My Gluten Free Guide

Travel: Gluten Free Tuscany

Share this page:

After our wonderful extended trip to Italy I decided to round up all my coeliac tips into this mega gluten free Tuscany guide. Tuscany in the Spring is spectacular. Multicoloured rose bushes bloom across this never-ending garden and red poppies punctuate the rolling green landscape. I highly recommend May as a time to visit. The weather is warm and the tourist crowds haven’t yet boomed.

Italy is a very easy place to be a coeliac. Awareness of coeliac disease here is very widespread, with Italian children all being tested at a young age. You will find 100% gluten free bakeries across Tuscany, AIC (Italian Coeliac Society) accredited restaurants aplenty and supermarkets brimming with fantastic gluten free products. Peruse this guide in full or discover individual city tips via the drop down “Travel” menu at the top of this page.

Gluten Free Tuscany

I have gluten free Tuscany tips galore, so have broken this guide down into city sections starting with Florence and then various other cities/places listed alphabetically. Click on the links below to be taken to the relevant city page. I have also included a couple of non gluten free travel tips and details of secret Tuscan spots that we discovered in the main gluten free Tuscany guide – they were too good not to share. Please email me at you have any other gluten free Tuscany tips that you think would be helpful additions to this guide. All recommendations are suitable for coeliacs, unless stated otherwise.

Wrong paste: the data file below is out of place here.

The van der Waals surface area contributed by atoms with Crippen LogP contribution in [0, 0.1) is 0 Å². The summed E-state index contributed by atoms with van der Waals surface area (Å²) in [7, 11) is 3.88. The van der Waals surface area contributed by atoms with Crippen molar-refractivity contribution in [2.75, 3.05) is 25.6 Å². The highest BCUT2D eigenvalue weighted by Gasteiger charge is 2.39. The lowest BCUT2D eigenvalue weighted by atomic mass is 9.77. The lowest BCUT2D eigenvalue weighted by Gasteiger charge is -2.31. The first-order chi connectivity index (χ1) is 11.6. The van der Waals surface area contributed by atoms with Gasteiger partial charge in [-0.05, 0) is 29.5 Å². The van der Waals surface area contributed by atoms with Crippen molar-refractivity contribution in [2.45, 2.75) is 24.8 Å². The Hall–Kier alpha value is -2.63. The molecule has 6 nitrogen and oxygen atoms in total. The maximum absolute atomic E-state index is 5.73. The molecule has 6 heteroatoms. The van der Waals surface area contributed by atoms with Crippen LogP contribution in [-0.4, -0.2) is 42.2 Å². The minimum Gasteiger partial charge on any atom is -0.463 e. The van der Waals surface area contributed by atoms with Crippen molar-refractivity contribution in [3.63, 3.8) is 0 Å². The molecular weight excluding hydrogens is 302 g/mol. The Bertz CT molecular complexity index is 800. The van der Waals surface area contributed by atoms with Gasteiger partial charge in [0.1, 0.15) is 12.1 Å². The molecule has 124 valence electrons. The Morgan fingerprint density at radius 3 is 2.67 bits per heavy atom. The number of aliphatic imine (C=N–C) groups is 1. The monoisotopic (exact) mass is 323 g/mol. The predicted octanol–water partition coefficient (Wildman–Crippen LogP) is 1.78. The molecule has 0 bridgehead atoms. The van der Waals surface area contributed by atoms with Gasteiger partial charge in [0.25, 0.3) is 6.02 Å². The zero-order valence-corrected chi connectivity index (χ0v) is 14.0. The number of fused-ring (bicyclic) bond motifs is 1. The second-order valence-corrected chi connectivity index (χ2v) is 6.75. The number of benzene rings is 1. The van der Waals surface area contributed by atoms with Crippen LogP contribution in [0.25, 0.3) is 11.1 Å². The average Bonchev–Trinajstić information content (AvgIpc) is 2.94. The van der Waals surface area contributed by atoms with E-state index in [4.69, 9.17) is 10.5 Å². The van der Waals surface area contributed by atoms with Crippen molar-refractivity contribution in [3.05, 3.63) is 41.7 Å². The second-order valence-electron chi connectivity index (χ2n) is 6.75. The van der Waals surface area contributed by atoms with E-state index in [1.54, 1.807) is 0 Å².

Finding gluten free food in Florence is extremely easy and there are even some 100% gluten free eateries in the city. From gorgeous gluten free ice creams at Grom to epic gluten free pizza at Ciro & Sons, coeliac visitors will find it easy to stay safely gluten free here.

Florence is a beautiful city to visit and explore, with historical buildings and famous art works galore. It is a must visit for any Tuscan itinerary, especially given all the gluten free treats on offer. Click the link below to discover my top gluten free Florence finds.


Bagni San Filippo

My top tip if you are staying in Central Tuscany, these natural hot springs are both spectacular and completely free. I stumbled across this tourist attraction one day on Instagram and we decided we had to see these huge calcium waterfall formations in person. Hot spring water tumbles down the waterfall, collecting in pools and then on to the warm river below. Locals and tourists alike can be found lounging in the pools and under the shade of the surrounding trees. A real hidden gem.

Osteria lo Spugnone

A thank you is due to one of my readers for this gluten free restaurant tip near Bagni San Filippo. She told me that this restaurant has gluten free pasta and bread, plus they will even make gluten free crostini and some desserts. The restaurant is not 100% gluten free but she is coeliac and has eaten there many times and never had problems.